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The ESRB doesn't "consider loot boxes to be gambling"

13 October 2017

With that in mind, there has been calls from the gaming enthusiast crowd for the Entertainment Software Rating Board (ESRB) to classify loot crates, loot boxes and the sort as some form of gambling.

Whether you consider loot boxes as a form of gambling depends on your personal definition of gambling. But once games start charging real money for small, in-game items and whatnot, things begin to get troubling.

Dirk Bosmans, from European video game rating organisation PEGI echoes these statements to Eurogamer, saying "Loot crates are now not considered gambling: you always get something when you purchase them, even if it's not what you hoped for".

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Furthermore, the loot system can not fall under the gambling definition since digital items do not have intrinsic value. We think of it as a similar principle to collectable card games: sometimes you'll open a pack and get a brand new holographic card you've had your eye on for a while.

Only a handful of Asian nations have classed loot boxes as gambling, though the USA has considered legislating skin gambling: an industry fueled by loot box buys.

The ESRB already has categories for in-game gambling and real-world gambling.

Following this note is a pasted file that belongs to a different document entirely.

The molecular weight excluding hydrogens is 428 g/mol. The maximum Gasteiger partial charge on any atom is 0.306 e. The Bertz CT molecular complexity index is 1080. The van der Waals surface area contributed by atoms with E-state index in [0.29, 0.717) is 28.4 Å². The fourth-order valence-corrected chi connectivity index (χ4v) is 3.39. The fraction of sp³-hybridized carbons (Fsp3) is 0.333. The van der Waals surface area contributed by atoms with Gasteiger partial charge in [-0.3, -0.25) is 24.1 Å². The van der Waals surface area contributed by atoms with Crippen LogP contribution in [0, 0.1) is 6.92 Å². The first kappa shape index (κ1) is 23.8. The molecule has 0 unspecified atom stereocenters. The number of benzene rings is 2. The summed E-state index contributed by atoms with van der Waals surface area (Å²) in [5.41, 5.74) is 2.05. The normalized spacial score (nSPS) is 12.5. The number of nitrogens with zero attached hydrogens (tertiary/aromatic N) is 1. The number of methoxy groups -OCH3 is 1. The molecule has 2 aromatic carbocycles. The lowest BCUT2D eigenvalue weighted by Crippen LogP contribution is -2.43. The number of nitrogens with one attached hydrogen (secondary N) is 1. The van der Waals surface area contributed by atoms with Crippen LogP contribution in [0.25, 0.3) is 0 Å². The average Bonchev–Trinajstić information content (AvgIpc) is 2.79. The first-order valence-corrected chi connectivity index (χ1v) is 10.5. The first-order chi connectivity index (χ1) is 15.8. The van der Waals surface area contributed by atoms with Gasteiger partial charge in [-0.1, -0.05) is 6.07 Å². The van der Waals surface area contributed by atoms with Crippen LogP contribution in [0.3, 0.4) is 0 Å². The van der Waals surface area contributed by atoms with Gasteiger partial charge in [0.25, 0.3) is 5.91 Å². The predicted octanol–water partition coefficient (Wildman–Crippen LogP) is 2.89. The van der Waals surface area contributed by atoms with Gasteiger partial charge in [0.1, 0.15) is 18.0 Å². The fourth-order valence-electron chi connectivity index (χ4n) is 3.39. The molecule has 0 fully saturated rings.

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Players might buy several loot boxes within the game, then gamble the loot they scored to try and improve their haul. Skins are virtual game items, such as weapons and clothing, or even just a paint job for an existing in-game weapon. A system where it's possible to get nothing new or useful for your money sounds like gambling to me. While the items being wagered and bartered have no real monetary value, gamers put a price of thousands of dollars on the most desirable items.

Because the player always received something, it was likened to buying collectible cards, where some packs will contain more valuable cards than others. But it seems that ESRB only counts it as gambling if the players have a chance of not getting anything from the loot box.

The rating board explained its reasoning in a statement given to Kotaku, effectively saying that random chance loot boxes as used in games like Overwatch and Shadow of War don't constitute digital gambling since players are guaranteed to receive in-game content for every purchase. Loot boxes are an entirely different beast.

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Concerns will still be there that loot boxes are synonymous with gambling.

The ESRB doesn't